Too big to fail, or too big to regulate Child Sexual Abuse? How sporting bodies must do more to protect their athletes – Conservative Article
TW: This article will be discussing sensitive topics around sexual harassment and abuse.
Netflix’s latest documentary on sexual abuse spotlights its existence across the USA’s elite gymnastics division. Abuse that began in 1997, to be overlooked for almost 20 years under the nose of the national governing body: USA Gymnastics.
Sadly, the most alarming impact of “Athlete A” is not learning that child sexual abuse exists. From child trafficking, to paedophilia in schools, to child sexual exploitation within the Catholic Church; we see it all too often.
Moreover, I was left astounded by USA Gymnastics’ failure to act responsibly. It is designed to do exactly that. An institution fuelled continuously by its athletes, yet one that fails to protect their basic human rights.
Child sexual harassment and abuse (SHA) in sports is undoubtedly widespread, occurring in all sports at all levels with an increased risk at the elite level. SHA includes everything from sexual harassment and sexual abuse to gender harassment, hazing and homophobia.
An inquiry by The Truth Project into child SHA in sports in the UK studied the experiences of almost 4,000 survivors over the last four years. It concludes that the highest rates of incidence per sport belong to football and swimming. This was followed closely by gymnastics, which came in third place. The majority of participants noted that their abuse began at the age of 11 or below, and usually occurred within sports clubs or private coaching. A disgusting 78% of incidences were at the direct fault of club coaches and volunteers.
These statistics, both gruesome and shocking, are brought to life by the documentary. As a child who was, and still very much is, involved in the world of gymnastics, this inevitably struck home with me. How close was I to a near miss?
The documentary’s titular figure, Maggie Nichols (‘Athlete A’ on official documentation), embodies the typical athlete that perpetrators target. A young, vulnerable athlete, willing to do whatever it took to achieve her dream of competing at The Olympics. A dream that “coaches with bad intentions absolutely wield to their advantage”, as child SHA survivor and elite swimmer Sarah Ehekricher says.
Even the gymnasts who made the USA National Team, competing at The Olympics, were not shielded from such abuse. Numerous gold medals were won whilst the girls were abused by Dr Larry Nassar, the National Team’s Doctor, off the floor in-between competing.
It makes you think, what prevented the athletes stepping forward?
As Ray Wyre (Director of the Gracewell Clinic for the rehabilitation of sex offenders) put in 1993, “Monsters don’t get near to children – nice men do.”. Whilst the gender distinction here is evidently outdated, his principle still stands. Abusers are never who they seem to be; they hold positions of power with unshakable reputations. A minor report would never hold any ground, at least in the past.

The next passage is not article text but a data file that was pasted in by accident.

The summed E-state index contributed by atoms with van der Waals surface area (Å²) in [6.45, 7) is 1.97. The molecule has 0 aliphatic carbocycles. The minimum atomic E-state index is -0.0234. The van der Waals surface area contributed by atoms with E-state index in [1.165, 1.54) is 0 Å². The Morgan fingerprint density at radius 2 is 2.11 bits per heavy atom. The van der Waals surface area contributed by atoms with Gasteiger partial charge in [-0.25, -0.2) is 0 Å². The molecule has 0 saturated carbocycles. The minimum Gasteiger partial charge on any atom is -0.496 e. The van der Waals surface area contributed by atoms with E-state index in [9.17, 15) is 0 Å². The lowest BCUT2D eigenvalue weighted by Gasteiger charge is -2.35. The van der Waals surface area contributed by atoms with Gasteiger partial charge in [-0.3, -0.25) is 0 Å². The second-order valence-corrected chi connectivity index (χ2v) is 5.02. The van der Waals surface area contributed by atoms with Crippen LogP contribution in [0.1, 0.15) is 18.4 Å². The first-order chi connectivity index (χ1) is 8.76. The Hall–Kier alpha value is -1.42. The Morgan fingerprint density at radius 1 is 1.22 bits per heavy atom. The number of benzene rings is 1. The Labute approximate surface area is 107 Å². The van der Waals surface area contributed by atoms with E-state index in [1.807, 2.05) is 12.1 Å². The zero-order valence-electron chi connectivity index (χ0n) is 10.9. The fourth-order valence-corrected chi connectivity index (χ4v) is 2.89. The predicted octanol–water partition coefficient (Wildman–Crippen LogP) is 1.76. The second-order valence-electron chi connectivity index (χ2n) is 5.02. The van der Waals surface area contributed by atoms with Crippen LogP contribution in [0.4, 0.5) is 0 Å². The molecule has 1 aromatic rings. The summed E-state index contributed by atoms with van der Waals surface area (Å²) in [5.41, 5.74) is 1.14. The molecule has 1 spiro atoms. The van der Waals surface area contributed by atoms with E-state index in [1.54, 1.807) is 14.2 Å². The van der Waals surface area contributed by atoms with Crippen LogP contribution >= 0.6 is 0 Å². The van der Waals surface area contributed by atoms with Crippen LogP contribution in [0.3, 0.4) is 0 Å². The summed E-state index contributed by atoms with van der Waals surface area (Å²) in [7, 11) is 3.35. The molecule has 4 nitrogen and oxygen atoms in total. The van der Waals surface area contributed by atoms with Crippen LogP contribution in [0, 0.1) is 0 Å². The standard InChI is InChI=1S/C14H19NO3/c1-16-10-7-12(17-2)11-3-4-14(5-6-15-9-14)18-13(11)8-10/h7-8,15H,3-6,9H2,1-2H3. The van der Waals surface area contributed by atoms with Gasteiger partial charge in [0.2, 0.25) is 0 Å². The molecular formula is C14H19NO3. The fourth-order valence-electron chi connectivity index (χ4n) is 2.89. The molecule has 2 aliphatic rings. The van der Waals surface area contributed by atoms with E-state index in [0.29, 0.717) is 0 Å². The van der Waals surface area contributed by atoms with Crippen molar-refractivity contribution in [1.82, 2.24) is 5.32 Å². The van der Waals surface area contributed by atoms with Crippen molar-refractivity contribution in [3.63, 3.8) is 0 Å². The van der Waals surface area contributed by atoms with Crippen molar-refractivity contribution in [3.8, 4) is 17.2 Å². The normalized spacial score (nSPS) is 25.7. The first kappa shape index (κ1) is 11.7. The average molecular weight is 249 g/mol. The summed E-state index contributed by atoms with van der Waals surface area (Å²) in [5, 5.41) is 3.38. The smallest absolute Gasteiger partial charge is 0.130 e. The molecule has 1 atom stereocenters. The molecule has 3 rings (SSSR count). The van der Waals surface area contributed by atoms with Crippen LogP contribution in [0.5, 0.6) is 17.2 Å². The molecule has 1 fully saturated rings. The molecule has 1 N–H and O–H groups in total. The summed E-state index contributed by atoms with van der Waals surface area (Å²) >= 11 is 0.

Therefore, we witness a culture of silence. Many of the victims are too young to comprehend the severity of what they are being subjected to. They might even think it normal, in some twisted case of Stockholm Syndrome, as they know no different.
Some, however, do come forward. Maggie Nichols first appealed in 2015 after her mother reported suspicions of malpractice by Nassar. USA Gymnastics took up an ‘internal’ investigation, by brushing it under the carpet. Maggie was re-payed for stepping forward by having her place on the National Team stripped away, destroying her dreams of competing at the Olympics.
In this same vein, swimmer Sarah Ehekricher, who reported her coach after he raped her when she was just 17, was told that she was “not unique, that it happens all the time, that (she) should simply get over it.”
The issue is, USA Gymnastics, like many sporting agencies, are driven and fuelled by their successes. Winning athletes lead to more sponsorship and investment, making profit a key motive for these organisations. Profit is therefore often prioritised over health and safety.
The wellbeing of individual athletes is too frequently subjugated by the financial and time costs, and of the organisation’s reputation of proceeding with an investigation so vulgar. This is undoubtedly a corrupt style of operation, highlighting a distinct need for policy change.
It is essential that organisations have and consistently endorse channels of open conversation about sexual abuse, especially for children. Minors must be taught about their rights, educated further about their bodies, and learn what constitutes sexual harassment and abuse.